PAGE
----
For the last few years, actor Danny Trejo and the global nonprofit The Everest Foundation have teamed up to spread smiles and feed homeless veterans through their 'Bibles and Tacos' event.
The event's latest edition took place in association with Hope of the Valley Rescue Mission at the Van Nuys Bridge Home Shelter (run by the Mission) on December 8, 2022.
During the event, the famous tacos and beverages from the actor-turned-restaurateur's Trejos Tacos restaurants were distributed to 150 homeless veterans living at the Mission's Van Nuys Shelter.
Many living at the shelter praised the efforts by Trejo and The Everest Foundation. Among them was Kiki Kinnaman. Speaking to the press, Kinnaman, who has been without a home for three years and has been living at Van Nuys for the last six months, remarked that she thought what Trejo and The Everest Foundation are doing is something special.
She hoped more would come forward with similar initiatives to help, give hope, and spread the words of God the Almighty among those in need.
Trejo, on his part, was as humble as ever when asked what inspired him to start this initiative. He referred to his troubled youth and his experiences of doing time in prison. The actor remarked that these problematic experiences made him the person he is today.
For those who do not know, Trejo grew up in the streets of Pacoima and was involved in several petty crimes during his teen years and early youth.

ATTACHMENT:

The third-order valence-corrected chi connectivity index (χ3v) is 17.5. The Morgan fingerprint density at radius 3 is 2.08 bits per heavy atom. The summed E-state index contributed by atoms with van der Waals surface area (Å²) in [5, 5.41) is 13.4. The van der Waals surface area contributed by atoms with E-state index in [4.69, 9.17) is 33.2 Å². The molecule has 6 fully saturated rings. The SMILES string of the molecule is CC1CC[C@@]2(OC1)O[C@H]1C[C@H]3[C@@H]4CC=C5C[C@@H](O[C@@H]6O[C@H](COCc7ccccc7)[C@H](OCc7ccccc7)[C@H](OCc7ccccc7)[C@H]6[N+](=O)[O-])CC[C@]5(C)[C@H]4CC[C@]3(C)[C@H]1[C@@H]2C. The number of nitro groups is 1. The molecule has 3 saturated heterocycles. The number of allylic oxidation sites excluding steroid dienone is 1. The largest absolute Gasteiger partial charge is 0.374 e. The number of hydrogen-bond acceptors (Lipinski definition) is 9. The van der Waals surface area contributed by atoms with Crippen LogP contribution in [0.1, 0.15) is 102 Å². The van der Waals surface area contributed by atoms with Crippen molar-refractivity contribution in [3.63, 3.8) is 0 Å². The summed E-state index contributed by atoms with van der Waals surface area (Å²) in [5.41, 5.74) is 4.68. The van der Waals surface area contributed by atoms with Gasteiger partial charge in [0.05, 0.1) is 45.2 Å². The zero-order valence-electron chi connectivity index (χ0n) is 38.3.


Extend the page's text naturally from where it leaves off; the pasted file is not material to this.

However, after serving time in prison, he vowed to change his ways and has since stayed clear of the path of delinquency.
Most recognizable for his tough-guy roles in Hollywood, Trejo has been involved in many charitable works and initiatives for years.
Sounding a little emotional, the actor said he had hurt many people through his actions during his delinquent days. So, once he was freed from prison, he vowed to make amends for his actions.
"But a lot of people I had hurt are already gone, so I can't make amends to them however much I wanted to," the actor said. "So, the next best thing I could do was to give back to the people and the community, which is what I'm trying to do through this sort of initiative."
Dr. Michael Everest, chairman of The Everest Foundation, commented that he was moved to do his bit for the homeless veterans living in the city after having seen homeless veterans’ encampments through the windows of his West L.A. office.
"It was at this point that I thought something must be done about it, and so when Mr. Trejo contacted us, we were more than happy to collaborate," Dr. Everest said.
The Everest Foundation, headed by Dr. Michael Everest and his wife, Agata Everest, has contributed immensely towards improving the state of Graduate Medical Education across the country.
It is commendable that they are also getting involved in charity initiatives like these in their own backyard.
Laurie Craft, Chief Programs Officer for Hope of the Valley Rescue Mission, also lauded the efforts of Mr. Trejo and The Everest Foundation.
Ms. Craft revealed that at Van Nuys, as well as at the other home villages, shelters, and bridge home facilities that the Mission manages for homeless veterans in L.A., they are receiving a lot of support services and that this is a most encouraging sign for people working for and with homeless veterans.